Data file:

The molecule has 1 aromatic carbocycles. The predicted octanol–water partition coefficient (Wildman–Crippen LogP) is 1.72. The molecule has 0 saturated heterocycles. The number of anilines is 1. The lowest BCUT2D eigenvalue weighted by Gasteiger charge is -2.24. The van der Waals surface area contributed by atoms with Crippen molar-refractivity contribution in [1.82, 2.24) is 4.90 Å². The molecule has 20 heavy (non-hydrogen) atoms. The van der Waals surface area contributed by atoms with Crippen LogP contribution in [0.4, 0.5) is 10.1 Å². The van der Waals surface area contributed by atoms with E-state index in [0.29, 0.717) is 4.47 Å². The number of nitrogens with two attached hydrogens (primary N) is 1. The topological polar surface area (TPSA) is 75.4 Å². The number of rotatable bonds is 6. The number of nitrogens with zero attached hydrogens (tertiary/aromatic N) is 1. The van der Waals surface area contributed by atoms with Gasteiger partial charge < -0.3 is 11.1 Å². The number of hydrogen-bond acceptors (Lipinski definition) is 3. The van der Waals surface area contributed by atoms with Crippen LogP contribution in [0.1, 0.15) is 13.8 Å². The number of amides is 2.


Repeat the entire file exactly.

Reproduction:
The molecule has 1 aromatic carbocycles. The predicted octanol–water partition coefficient (Wildman–Crippen LogP) is 1.72. The molecule has 0 saturated heterocycles. The number of anilines is 1. The lowest BCUT2D eigenvalue weighted by Gasteiger charge is -2.24. The van der Waals surface area contributed by atoms with Crippen molar-refractivity contribution in [1.82, 2.24) is 4.90 Å². The molecule has 20 heavy (non-hydrogen) atoms. The van der Waals surface area contributed by atoms with Crippen LogP contribution in [0.4, 0.5) is 10.1 Å². The van der Waals surface area contributed by atoms with E-state index in [0.29, 0.717) is 4.47 Å². The number of nitrogens with two attached hydrogens (primary N) is 1. The topological polar surface area (TPSA) is 75.4 Å². The number of rotatable bonds is 6. The number of nitrogens with zero attached hydrogens (tertiary/aromatic N) is 1. The van der Waals surface area contributed by atoms with Gasteiger partial charge < -0.3 is 11.1 Å². The number of hydrogen-bond acceptors (Lipinski definition) is 3. The van der Waals surface area contributed by atoms with Crippen LogP contribution in [0.1, 0.15) is 13.8 Å². The number of amides is 2.